Paret, Marcel. 2018. “The Politics of Local Resistance in Urban South Africa: Evidence from Three Informal Settlements.” International Sociology 33(3): 337-356.
Appadurai, Arjun. 2001. “Deep democracy: urban governmentality and the horizon of politics.” Environment and Urbanization. 13(2): 23-43.
Week 10: The state
Harvey, David. 1989. “From managerialism to entrepreneurialism: The transformation of urban governance in late capitalism”. Geogr. Ann. 71 B (1): 3-17.
Dreier, P., J. Mollenkopf, T. Swanstrom. 2014. “Urban Politics Matter: Liberal, Progressive, and Conservative Cities” inPlace Matters: Metropolitics for the Twenty-First Century. 3rd Edition.
Bae, Y. and J. Sellers. 2007. “Globalization, the Developmental State and the Politics of Urban Growth in Korea: A Multilevel Analysis.” International Journal of Urban and Regional Research 31 (3):543-60.
Bradlow, Benjamin. 2022. “Embeddedness and Cohesion: Regimes of Urban Public Goods Distribution.” Theory and Society. OnlineFirst.
Week 11: Land and Geography
Brenner, Neil. 2019. “Cities and the Political Geographies of the ‘New’ Economy.” In New Urban Spaces: Urban Theory and the Scale Question. Oxford University Press.
Levien, Michael. 2018. Dispossession Without Development: Land Grabs in Neoliberal India. New York: Oxford University Press. (selections)
Jaros, Kyle. 2019. China’s Urban Champions: The Politics of Spatial Development. Princeton University Press. (selections)
Week 12: Climate change
Ranganathan, Malini Ranganathan. 2022. “Caste, racialization, and the making of environmental unfreedoms in urban India.” Ethnic and Racial Studies. 45(2): 257-277.
Aldana Cohen, Daniel 2021. “New York City as ‘fortress of solitude’ after Hurricane Sandy: a relational sociology of extreme weather’s relationship to climate politics.” Environmental Politics. 30(5): 687-707.
Ren, Xuefei. 2020. Governing the Urban in China and India: Land Grabs, Slum Clearance, and the War on Air Pollution.Princeton University Press.
Millington, Nate, and Suraya Scheba. 2020. “Day Zero and The Infrastructures of Climate Change: Water Governance, Inequality, and Infrastructural Politics in Cape Town’s Water Crisis.” International Journal of Urban & Regional Research. 45(1): 116-132.
Week 13: Violence
Sharkey, Patrick. 2018. Uneasy Peace: The Great Crime Decline, the Renewal of City Life, and the Next War on Violence. W.W. Norton & Company. (selections)
Moncada, Eduardo. 2016. Cities, Business and the Politics of Urban Violence in Latin America. Palo Alto, CA: Stanford University Press. (selections)
CLIMATE CHANGE, POWER, AND GLOBAL INEQUALITY
Week 1: The anthropocene
Sengupta, Somini. 2021. “Chile Writes Its Constitution, Confronting Climate Change Head On.” New York Times. December 29.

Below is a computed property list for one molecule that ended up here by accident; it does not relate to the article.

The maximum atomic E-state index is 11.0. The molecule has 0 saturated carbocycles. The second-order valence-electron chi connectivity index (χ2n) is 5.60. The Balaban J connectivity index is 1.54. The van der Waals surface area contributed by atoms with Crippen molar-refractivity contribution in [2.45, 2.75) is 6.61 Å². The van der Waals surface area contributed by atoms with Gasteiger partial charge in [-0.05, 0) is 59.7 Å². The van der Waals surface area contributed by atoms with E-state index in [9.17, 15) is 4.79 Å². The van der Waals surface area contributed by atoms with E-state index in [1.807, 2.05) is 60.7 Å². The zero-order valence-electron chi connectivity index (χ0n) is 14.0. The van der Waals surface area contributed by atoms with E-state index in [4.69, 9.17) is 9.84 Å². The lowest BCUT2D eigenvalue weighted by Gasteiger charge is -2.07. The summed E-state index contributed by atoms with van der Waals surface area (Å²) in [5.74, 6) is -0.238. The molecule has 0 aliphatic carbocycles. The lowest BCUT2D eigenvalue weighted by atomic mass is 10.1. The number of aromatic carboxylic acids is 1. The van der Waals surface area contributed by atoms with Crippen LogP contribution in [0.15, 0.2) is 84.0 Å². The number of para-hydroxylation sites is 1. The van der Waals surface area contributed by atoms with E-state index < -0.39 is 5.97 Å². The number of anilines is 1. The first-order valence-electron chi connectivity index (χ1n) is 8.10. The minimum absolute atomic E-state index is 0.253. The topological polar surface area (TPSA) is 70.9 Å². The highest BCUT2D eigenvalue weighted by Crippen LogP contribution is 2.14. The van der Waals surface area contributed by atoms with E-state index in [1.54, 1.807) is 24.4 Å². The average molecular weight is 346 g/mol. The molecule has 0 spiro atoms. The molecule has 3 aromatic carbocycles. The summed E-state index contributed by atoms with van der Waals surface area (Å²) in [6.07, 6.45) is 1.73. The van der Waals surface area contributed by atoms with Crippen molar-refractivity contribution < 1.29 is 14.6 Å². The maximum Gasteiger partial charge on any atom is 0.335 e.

Lewis, Simon L. and Mark A. Maslin. 2018. The Human Planet: How We Created The Anthropocene. New Haven, CT: Yale University Press. (selections)
Klinenberg, Eric, Malcolm Araos and Liz Koslov. 2020. “Sociology and the Climate Crisis.” Annual Review of Sociology. 46:649-669.
Week 2: Industrial capitalism and development
Polanyi, Karl. 1944. The Great Transformation: The Political and Economic Origins of Our Time. Beacon Press. (selections)
Malm, Andreas. 2016. Fossil Capital: The Rise of Steam Power and the Roots of Global Warming. Verso Books. (selections)
Frank, Andre Gunder. 1972. “The Development of Underdevelopment.” Pp. 3-18 in Dependence and Underdevelopment, ed. By James Crockroft, A. Frank, and Dale Johnson. Garden City, NY: Anchor Books.
Chang, Ha-Joon. 2002. Kicking away the ladder: development strategy in historical perspective. London: Anthem. (selections)
Week 3: Colonialism and Empire
Norgaard, Kari Marie. 2019. Salmon and Acorns Feed Our People: Colonialism, Nature, and Social Action. Rutgers University Press. (selections)
Mitchell, Timothy. 2013. Carbon Democracy: Political Power in the Age of Oil. Verso Books (selections)
Táíwò, Olúfẹ́mi O. 2022. Reconsidering Reparations. Oxford University Press. (selections)
**Prof. Taiwo will be joining the class**
Week 4: Growth / de-growth
McCarthy, James. 2015. “A socioecological fix to capitalist crisis and climate change? The possibilities and limits of renewable energy.” Environment and Planning A: Economy and Space 47(12): 2485-2502.
Arboleda, Martín. 2020. Planetary Mine: Territories of Extraction under Late Capitalism. Verso Books. (selections)
Exchange between Branko Milanovic and Jason Hickel. 2017.
Milanovic: “The illusion of ‘degrowth’ in a poor and unequal world.” http://glineq.blogspot.de/2017/11/the-illusion-of-degrowth-in-poor-and.html
Hickel: “Why Branko Milanovic is wrong about degrowth.” https://www.jasonhickel.org/blog/2017/11/19/why-branko-milanovic-is-wrong-about-de-growth
Milanovic: “The illusion of ‘degrowth’: Part II.” http://glineq.blogspot.de/2017/11/the-illusion-of-degrowth-part-ii.html
Hickel: “De-growth is feasible: people want a new economy.” https://www.jasonhickel.org/blog/2017/11/22/why-branko-milanovic-is-wrong-about-degrowth-ii
Week 5: Technology
Meckling, Jonas. 2021. “Making Industrial Policy Work for Decarbonization.” Global Environmental Politics. 21(4): 134-147.